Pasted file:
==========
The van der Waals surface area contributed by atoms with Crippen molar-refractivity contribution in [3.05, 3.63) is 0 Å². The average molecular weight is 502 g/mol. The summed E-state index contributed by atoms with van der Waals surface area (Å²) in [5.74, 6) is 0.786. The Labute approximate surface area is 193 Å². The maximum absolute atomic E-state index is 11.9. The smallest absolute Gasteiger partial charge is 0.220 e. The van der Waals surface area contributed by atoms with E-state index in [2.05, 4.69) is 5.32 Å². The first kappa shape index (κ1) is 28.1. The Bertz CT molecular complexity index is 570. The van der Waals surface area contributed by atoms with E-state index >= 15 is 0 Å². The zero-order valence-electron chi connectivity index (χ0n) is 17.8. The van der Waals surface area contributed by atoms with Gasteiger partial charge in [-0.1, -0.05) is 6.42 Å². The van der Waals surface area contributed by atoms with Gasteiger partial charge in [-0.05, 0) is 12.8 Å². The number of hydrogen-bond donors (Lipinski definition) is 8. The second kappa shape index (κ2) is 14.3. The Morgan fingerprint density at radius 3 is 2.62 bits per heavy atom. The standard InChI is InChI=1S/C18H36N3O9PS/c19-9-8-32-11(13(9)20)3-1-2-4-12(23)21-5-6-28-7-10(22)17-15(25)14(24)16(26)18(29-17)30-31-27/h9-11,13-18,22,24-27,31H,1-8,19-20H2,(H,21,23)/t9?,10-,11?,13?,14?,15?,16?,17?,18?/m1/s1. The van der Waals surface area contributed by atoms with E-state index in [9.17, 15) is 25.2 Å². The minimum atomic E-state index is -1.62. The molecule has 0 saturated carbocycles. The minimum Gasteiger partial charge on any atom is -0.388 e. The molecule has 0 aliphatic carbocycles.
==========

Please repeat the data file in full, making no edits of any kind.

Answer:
The van der Waals surface area contributed by atoms with Crippen molar-refractivity contribution in [3.05, 3.63) is 0 Å². The average molecular weight is 502 g/mol. The summed E-state index contributed by atoms with van der Waals surface area (Å²) in [5.74, 6) is 0.786. The Labute approximate surface area is 193 Å². The maximum absolute atomic E-state index is 11.9. The smallest absolute Gasteiger partial charge is 0.220 e. The van der Waals surface area contributed by atoms with E-state index in [2.05, 4.69) is 5.32 Å². The first kappa shape index (κ1) is 28.1. The Bertz CT molecular complexity index is 570. The van der Waals surface area contributed by atoms with E-state index >= 15 is 0 Å². The zero-order valence-electron chi connectivity index (χ0n) is 17.8. The van der Waals surface area contributed by atoms with Gasteiger partial charge in [-0.1, -0.05) is 6.42 Å². The van der Waals surface area contributed by atoms with Gasteiger partial charge in [-0.05, 0) is 12.8 Å². The number of hydrogen-bond donors (Lipinski definition) is 8. The second kappa shape index (κ2) is 14.3. The Morgan fingerprint density at radius 3 is 2.62 bits per heavy atom. The standard InChI is InChI=1S/C18H36N3O9PS/c19-9-8-32-11(13(9)20)3-1-2-4-12(23)21-5-6-28-7-10(22)17-15(25)14(24)16(26)18(29-17)30-31-27/h9-11,13-18,22,24-27,31H,1-8,19-20H2,(H,21,23)/t9?,10-,11?,13?,14?,15?,16?,17?,18?/m1/s1. The van der Waals surface area contributed by atoms with E-state index in [9.17, 15) is 25.2 Å². The minimum atomic E-state index is -1.62. The molecule has 0 saturated carbocycles. The minimum Gasteiger partial charge on any atom is -0.388 e. The molecule has 0 aliphatic carbocycles.